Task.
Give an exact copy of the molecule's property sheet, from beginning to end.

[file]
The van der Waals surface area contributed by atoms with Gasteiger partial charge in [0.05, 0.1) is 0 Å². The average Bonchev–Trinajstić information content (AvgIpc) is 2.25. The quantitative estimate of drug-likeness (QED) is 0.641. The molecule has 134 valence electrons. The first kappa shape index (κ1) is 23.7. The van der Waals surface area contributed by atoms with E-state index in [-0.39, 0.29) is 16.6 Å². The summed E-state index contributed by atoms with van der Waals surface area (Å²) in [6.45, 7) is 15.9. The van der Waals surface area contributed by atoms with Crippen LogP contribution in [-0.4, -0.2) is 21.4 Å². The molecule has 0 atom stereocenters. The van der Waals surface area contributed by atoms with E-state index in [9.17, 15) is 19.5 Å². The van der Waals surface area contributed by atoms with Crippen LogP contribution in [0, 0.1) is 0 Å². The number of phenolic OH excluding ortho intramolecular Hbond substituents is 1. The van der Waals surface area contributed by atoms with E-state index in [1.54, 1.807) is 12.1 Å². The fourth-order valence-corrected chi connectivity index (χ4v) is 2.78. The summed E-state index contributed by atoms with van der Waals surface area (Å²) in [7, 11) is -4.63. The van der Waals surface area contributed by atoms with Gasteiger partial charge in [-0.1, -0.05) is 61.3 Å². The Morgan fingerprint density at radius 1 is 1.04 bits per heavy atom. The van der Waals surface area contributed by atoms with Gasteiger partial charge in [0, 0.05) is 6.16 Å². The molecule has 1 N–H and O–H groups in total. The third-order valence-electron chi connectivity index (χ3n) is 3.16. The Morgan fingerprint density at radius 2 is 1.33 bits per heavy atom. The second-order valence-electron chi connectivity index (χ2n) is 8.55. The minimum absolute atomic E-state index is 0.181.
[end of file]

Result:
The van der Waals surface area contributed by atoms with Gasteiger partial charge in [0.05, 0.1) is 0 Å². The average Bonchev–Trinajstić information content (AvgIpc) is 2.25. The quantitative estimate of drug-likeness (QED) is 0.641. The molecule has 134 valence electrons. The first kappa shape index (κ1) is 23.7. The van der Waals surface area contributed by atoms with E-state index in [-0.39, 0.29) is 16.6 Å². The summed E-state index contributed by atoms with van der Waals surface area (Å²) in [6.45, 7) is 15.9. The van der Waals surface area contributed by atoms with Crippen LogP contribution in [-0.4, -0.2) is 21.4 Å². The molecule has 0 atom stereocenters. The van der Waals surface area contributed by atoms with E-state index in [9.17, 15) is 19.5 Å². The van der Waals surface area contributed by atoms with Crippen LogP contribution in [0, 0.1) is 0 Å². The number of phenolic OH excluding ortho intramolecular Hbond substituents is 1. The van der Waals surface area contributed by atoms with E-state index in [1.54, 1.807) is 12.1 Å². The fourth-order valence-corrected chi connectivity index (χ4v) is 2.78. The summed E-state index contributed by atoms with van der Waals surface area (Å²) in [7, 11) is -4.63. The van der Waals surface area contributed by atoms with Gasteiger partial charge in [-0.1, -0.05) is 61.3 Å². The Morgan fingerprint density at radius 1 is 1.04 bits per heavy atom. The van der Waals surface area contributed by atoms with Gasteiger partial charge in [0, 0.05) is 6.16 Å². The molecule has 1 N–H and O–H groups in total. The third-order valence-electron chi connectivity index (χ3n) is 3.16. The Morgan fingerprint density at radius 2 is 1.33 bits per heavy atom. The second-order valence-electron chi connectivity index (χ2n) is 8.55. The minimum absolute atomic E-state index is 0.181.